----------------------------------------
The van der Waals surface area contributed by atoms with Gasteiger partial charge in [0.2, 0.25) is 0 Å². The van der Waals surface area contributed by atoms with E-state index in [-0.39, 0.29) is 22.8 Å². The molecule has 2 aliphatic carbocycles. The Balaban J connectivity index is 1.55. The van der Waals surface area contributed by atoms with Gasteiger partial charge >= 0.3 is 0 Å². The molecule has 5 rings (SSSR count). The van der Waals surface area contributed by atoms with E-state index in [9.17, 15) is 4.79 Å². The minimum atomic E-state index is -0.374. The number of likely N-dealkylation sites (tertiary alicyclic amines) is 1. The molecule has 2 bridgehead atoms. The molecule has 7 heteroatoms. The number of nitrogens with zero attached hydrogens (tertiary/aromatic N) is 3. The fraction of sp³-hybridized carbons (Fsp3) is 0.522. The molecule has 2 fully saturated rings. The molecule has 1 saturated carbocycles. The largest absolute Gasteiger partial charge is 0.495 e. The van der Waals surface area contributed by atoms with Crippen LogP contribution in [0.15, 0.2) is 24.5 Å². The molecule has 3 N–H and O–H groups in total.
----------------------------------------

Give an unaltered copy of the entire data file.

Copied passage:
The van der Waals surface area contributed by atoms with Gasteiger partial charge in [0.2, 0.25) is 0 Å². The van der Waals surface area contributed by atoms with E-state index in [-0.39, 0.29) is 22.8 Å². The molecule has 2 aliphatic carbocycles. The Balaban J connectivity index is 1.55. The van der Waals surface area contributed by atoms with Gasteiger partial charge >= 0.3 is 0 Å². The molecule has 5 rings (SSSR count). The van der Waals surface area contributed by atoms with E-state index in [9.17, 15) is 4.79 Å². The minimum atomic E-state index is -0.374. The number of likely N-dealkylation sites (tertiary alicyclic amines) is 1. The molecule has 2 bridgehead atoms. The molecule has 7 heteroatoms. The number of nitrogens with zero attached hydrogens (tertiary/aromatic N) is 3. The fraction of sp³-hybridized carbons (Fsp3) is 0.522. The molecule has 2 fully saturated rings. The molecule has 1 saturated carbocycles. The largest absolute Gasteiger partial charge is 0.495 e. The van der Waals surface area contributed by atoms with Crippen LogP contribution in [0.15, 0.2) is 24.5 Å². The molecule has 3 N–H and O–H groups in total.